Members found through interviews with lawyers, litigants, jurors and law enforcement that the judge was demeaning and disrespectful. There were also serious concerns about her ability to be fair and impartial. In a 2019 survey, attorneys were closely split on whether Crespin met performance standards, and she polled a full 30 percentage points behind district judges as a whole. Non-attorneys, however, had a much more positive view of her, with 88% believing she met the standards.
Her 2020 performance survey showed she lagged behind all district judges in multiple evaluation categories, but the widest gap was in her “demeanor,” where she scored half as well as all judges. However, the 2020 survey was heavily weighted in favor of attorneys: of the 31 survey responses, only one came from a non-lawyer.
In response Crespin stated that the performance plan was modeled after a “traditional view of a judge,” which she said she is not.
“I’m a Hispanic woman who grew up poor, graduated from Ranum H.S. and am raising my family in this community. I’ve experienced racist, demeaning, unfair and disrespectful behavior in life, that’s not how I treat people. I’ve ethically and honestly served this community for 20 years,” she wrote. “I’m not a traditional judge. I’m a direct, no-nonsense judge dedicated to equal treatment of all, based on fair application of the law.”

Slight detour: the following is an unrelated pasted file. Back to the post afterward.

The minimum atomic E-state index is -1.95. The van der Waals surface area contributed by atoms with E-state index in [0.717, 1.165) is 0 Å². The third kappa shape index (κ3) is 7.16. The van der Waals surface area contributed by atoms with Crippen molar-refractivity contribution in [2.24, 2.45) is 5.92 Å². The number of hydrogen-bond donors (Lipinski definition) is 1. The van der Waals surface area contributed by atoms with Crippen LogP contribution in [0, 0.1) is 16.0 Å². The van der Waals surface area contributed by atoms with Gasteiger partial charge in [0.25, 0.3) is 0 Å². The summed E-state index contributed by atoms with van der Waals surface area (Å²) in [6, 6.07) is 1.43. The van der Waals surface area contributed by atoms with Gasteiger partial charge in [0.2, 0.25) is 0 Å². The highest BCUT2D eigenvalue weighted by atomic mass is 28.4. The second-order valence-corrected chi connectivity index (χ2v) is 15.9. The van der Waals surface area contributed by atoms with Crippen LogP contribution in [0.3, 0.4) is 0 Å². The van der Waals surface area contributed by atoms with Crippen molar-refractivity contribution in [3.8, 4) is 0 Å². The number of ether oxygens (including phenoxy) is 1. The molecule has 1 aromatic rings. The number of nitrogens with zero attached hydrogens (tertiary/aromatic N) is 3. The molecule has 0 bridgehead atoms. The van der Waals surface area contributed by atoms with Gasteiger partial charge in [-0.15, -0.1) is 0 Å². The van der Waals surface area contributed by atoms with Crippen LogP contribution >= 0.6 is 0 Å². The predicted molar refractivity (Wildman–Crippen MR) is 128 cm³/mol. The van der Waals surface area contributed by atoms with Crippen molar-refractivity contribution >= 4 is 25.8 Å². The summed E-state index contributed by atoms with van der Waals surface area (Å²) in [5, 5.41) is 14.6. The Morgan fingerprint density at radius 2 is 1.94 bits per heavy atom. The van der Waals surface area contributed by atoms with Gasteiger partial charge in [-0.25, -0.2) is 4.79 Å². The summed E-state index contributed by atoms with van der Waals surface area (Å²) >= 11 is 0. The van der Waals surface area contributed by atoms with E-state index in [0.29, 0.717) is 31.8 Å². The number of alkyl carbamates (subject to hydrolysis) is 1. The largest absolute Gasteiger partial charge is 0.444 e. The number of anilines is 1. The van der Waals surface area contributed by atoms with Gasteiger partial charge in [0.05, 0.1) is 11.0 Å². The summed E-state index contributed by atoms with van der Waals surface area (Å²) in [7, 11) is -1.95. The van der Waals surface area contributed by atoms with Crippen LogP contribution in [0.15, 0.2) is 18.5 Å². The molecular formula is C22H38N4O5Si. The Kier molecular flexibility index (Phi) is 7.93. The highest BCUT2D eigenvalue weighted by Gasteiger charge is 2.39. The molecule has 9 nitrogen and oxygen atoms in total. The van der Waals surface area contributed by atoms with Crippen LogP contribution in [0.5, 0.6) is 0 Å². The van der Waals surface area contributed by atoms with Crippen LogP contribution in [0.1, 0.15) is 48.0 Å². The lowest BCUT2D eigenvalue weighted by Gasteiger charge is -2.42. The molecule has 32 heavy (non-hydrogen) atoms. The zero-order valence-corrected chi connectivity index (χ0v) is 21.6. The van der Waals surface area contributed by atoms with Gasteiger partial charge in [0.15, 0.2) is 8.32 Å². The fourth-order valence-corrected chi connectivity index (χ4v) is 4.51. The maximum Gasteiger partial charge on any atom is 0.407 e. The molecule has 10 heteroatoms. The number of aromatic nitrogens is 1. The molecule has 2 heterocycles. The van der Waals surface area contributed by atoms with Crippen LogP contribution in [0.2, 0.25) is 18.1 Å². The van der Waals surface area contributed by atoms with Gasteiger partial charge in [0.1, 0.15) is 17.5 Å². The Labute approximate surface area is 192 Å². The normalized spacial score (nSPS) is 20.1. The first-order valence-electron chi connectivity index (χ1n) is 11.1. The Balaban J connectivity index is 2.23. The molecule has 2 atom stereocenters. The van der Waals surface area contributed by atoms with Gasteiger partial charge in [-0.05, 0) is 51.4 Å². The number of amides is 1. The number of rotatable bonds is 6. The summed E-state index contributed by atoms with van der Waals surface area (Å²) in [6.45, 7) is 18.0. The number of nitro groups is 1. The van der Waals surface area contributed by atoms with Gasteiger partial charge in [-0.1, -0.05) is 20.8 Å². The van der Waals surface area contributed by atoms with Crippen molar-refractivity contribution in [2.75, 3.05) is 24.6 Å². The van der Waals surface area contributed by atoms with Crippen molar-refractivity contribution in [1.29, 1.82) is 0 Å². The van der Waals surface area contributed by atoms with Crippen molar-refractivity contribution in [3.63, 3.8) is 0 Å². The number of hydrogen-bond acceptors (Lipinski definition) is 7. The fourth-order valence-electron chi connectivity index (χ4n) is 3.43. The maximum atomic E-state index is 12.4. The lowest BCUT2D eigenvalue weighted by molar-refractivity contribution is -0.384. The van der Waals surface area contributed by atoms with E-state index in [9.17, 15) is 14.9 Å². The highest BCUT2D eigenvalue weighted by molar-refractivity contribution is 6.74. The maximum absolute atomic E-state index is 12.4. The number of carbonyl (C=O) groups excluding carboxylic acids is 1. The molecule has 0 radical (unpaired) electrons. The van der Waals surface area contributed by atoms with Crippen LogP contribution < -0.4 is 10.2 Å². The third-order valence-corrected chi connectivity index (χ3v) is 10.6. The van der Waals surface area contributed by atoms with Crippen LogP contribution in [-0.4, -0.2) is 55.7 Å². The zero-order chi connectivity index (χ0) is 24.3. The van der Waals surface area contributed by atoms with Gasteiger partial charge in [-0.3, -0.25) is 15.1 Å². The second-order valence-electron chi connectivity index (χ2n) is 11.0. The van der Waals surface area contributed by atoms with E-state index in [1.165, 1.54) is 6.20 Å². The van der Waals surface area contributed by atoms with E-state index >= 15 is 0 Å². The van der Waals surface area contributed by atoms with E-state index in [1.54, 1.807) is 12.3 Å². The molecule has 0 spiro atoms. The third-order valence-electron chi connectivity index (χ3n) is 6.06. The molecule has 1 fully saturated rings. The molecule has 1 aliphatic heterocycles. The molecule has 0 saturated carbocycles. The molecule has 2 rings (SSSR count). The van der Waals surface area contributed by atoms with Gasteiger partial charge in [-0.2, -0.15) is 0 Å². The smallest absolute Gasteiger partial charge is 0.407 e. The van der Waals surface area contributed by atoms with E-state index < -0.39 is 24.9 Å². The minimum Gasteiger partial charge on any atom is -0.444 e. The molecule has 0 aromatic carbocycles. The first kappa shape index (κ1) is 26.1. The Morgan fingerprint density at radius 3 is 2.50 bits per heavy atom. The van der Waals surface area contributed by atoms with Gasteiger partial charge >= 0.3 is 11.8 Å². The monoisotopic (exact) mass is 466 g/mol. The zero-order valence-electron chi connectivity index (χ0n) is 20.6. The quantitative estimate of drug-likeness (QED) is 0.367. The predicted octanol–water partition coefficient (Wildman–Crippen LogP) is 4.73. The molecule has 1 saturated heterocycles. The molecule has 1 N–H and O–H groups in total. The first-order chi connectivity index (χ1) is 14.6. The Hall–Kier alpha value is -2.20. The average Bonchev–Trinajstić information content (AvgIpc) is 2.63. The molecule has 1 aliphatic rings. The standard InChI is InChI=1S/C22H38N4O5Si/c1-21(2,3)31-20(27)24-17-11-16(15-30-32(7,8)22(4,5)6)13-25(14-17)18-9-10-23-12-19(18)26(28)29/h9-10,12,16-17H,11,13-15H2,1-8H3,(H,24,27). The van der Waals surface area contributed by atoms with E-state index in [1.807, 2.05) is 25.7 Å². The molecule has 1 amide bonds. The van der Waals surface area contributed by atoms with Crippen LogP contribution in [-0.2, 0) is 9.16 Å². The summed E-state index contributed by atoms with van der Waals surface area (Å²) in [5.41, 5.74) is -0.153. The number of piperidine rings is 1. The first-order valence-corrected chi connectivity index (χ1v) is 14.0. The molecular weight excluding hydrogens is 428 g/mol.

Judges in Colorado serve a provisional two years after their appointment, then stand for election every four to 10 years, depending on their position. The commissioners’ scoring system for deciding whether to recommend retention is confidential. Although members do examine some decisions of judges when performing evaluations, they cannot second guess any rulings.
In addition to the district and county court judges up for retention this year, state Supreme Court Justices Melissa Hart and Carlos A. Samour, Jr., and Court of Appeals Judges Ted C. Tow III and Craig R. Welling are also on the ballot.